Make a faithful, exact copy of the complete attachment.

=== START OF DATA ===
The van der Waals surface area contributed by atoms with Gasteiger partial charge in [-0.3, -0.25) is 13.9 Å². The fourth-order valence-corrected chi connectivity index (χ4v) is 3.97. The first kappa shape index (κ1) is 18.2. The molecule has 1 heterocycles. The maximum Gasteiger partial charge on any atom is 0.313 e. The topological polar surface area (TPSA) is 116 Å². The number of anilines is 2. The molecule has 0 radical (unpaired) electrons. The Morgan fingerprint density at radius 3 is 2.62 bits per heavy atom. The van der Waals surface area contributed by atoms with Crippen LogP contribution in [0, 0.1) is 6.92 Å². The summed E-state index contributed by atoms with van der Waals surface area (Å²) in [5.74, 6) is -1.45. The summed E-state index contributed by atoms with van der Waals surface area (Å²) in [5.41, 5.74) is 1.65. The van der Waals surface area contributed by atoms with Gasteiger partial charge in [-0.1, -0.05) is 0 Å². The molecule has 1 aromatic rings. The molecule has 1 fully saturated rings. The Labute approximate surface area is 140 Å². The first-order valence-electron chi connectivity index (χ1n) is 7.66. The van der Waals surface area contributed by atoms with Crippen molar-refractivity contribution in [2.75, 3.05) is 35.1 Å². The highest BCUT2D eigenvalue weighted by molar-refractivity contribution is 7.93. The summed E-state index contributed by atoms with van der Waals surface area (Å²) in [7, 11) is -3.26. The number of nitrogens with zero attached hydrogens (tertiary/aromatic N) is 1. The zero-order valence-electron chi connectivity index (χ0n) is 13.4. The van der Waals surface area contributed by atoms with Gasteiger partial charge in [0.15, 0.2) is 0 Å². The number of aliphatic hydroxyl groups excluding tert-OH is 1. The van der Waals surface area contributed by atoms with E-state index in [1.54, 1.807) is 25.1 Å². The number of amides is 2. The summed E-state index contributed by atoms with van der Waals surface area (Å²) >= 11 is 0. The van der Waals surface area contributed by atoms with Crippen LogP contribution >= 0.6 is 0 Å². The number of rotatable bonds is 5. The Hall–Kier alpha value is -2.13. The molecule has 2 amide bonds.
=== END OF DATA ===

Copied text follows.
The van der Waals surface area contributed by atoms with Gasteiger partial charge in [-0.3, -0.25) is 13.9 Å². The fourth-order valence-corrected chi connectivity index (χ4v) is 3.97. The first kappa shape index (κ1) is 18.2. The molecule has 1 heterocycles. The maximum Gasteiger partial charge on any atom is 0.313 e. The topological polar surface area (TPSA) is 116 Å². The number of anilines is 2. The molecule has 0 radical (unpaired) electrons. The Morgan fingerprint density at radius 3 is 2.62 bits per heavy atom. The van der Waals surface area contributed by atoms with Crippen LogP contribution in [0, 0.1) is 6.92 Å². The summed E-state index contributed by atoms with van der Waals surface area (Å²) in [5.74, 6) is -1.45. The summed E-state index contributed by atoms with van der Waals surface area (Å²) in [5.41, 5.74) is 1.65. The van der Waals surface area contributed by atoms with Gasteiger partial charge in [-0.1, -0.05) is 0 Å². The molecule has 1 aromatic rings. The molecule has 1 fully saturated rings. The Labute approximate surface area is 140 Å². The first-order valence-electron chi connectivity index (χ1n) is 7.66. The van der Waals surface area contributed by atoms with Crippen molar-refractivity contribution in [2.75, 3.05) is 35.1 Å². The highest BCUT2D eigenvalue weighted by molar-refractivity contribution is 7.93. The summed E-state index contributed by atoms with van der Waals surface area (Å²) in [7, 11) is -3.26. The number of nitrogens with zero attached hydrogens (tertiary/aromatic N) is 1. The zero-order valence-electron chi connectivity index (χ0n) is 13.4. The van der Waals surface area contributed by atoms with Gasteiger partial charge in [0.15, 0.2) is 0 Å². The number of aliphatic hydroxyl groups excluding tert-OH is 1. The van der Waals surface area contributed by atoms with E-state index in [1.54, 1.807) is 25.1 Å². The number of amides is 2. The summed E-state index contributed by atoms with van der Waals surface area (Å²) >= 11 is 0. The van der Waals surface area contributed by atoms with Crippen LogP contribution >= 0.6 is 0 Å². The number of rotatable bonds is 5. The Hall–Kier alpha value is -2.13. The molecule has 2 amide bonds.